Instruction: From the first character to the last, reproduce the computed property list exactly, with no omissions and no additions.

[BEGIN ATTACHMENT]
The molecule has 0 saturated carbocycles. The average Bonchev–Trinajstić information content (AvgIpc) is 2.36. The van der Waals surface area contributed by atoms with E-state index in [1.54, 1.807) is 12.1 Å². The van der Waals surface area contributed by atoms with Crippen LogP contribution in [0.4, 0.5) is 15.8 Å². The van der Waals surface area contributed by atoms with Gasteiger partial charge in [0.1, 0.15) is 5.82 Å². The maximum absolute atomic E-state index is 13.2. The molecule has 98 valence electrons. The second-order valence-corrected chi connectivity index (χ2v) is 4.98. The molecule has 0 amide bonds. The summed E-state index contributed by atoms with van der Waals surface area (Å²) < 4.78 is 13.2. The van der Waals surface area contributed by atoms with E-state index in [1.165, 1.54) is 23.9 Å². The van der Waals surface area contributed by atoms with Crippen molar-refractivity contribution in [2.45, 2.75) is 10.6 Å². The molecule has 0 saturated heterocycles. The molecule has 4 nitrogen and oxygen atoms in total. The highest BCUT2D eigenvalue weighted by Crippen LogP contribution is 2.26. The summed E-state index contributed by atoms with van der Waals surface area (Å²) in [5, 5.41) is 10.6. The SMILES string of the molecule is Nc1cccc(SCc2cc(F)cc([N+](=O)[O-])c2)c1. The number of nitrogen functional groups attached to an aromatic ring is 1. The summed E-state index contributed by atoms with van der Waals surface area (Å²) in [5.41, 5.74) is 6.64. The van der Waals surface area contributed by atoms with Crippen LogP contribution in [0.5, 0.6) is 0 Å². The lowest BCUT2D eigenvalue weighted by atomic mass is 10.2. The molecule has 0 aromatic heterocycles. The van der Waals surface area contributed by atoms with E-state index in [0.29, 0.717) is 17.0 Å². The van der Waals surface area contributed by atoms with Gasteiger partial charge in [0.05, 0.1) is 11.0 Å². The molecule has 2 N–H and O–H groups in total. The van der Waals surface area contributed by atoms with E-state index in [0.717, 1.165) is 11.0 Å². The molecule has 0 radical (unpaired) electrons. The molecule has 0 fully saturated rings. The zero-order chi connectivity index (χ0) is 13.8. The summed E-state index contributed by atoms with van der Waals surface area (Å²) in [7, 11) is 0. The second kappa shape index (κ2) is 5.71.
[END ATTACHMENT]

The molecule has 0 saturated carbocycles. The average Bonchev–Trinajstić information content (AvgIpc) is 2.36. The van der Waals surface area contributed by atoms with E-state index in [1.54, 1.807) is 12.1 Å². The van der Waals surface area contributed by atoms with Crippen LogP contribution in [0.4, 0.5) is 15.8 Å². The van der Waals surface area contributed by atoms with Gasteiger partial charge in [0.1, 0.15) is 5.82 Å². The maximum absolute atomic E-state index is 13.2. The molecule has 98 valence electrons. The second-order valence-corrected chi connectivity index (χ2v) is 4.98. The molecule has 0 amide bonds. The summed E-state index contributed by atoms with van der Waals surface area (Å²) < 4.78 is 13.2. The van der Waals surface area contributed by atoms with E-state index in [1.165, 1.54) is 23.9 Å². The van der Waals surface area contributed by atoms with Crippen molar-refractivity contribution in [2.45, 2.75) is 10.6 Å². The molecule has 0 saturated heterocycles. The molecule has 4 nitrogen and oxygen atoms in total. The highest BCUT2D eigenvalue weighted by Crippen LogP contribution is 2.26. The summed E-state index contributed by atoms with van der Waals surface area (Å²) in [5, 5.41) is 10.6. The SMILES string of the molecule is Nc1cccc(SCc2cc(F)cc([N+](=O)[O-])c2)c1. The number of nitrogen functional groups attached to an aromatic ring is 1. The summed E-state index contributed by atoms with van der Waals surface area (Å²) in [5.41, 5.74) is 6.64. The van der Waals surface area contributed by atoms with Crippen LogP contribution in [0.5, 0.6) is 0 Å². The lowest BCUT2D eigenvalue weighted by atomic mass is 10.2. The molecule has 0 aromatic heterocycles. The van der Waals surface area contributed by atoms with E-state index in [0.29, 0.717) is 17.0 Å². The van der Waals surface area contributed by atoms with Gasteiger partial charge in [0.05, 0.1) is 11.0 Å². The molecule has 2 N–H and O–H groups in total. The van der Waals surface area contributed by atoms with E-state index in [0.717, 1.165) is 11.0 Å². The molecule has 0 radical (unpaired) electrons. The molecule has 0 fully saturated rings. The zero-order chi connectivity index (χ0) is 13.8. The summed E-state index contributed by atoms with van der Waals surface area (Å²) in [7, 11) is 0. The second kappa shape index (κ2) is 5.71.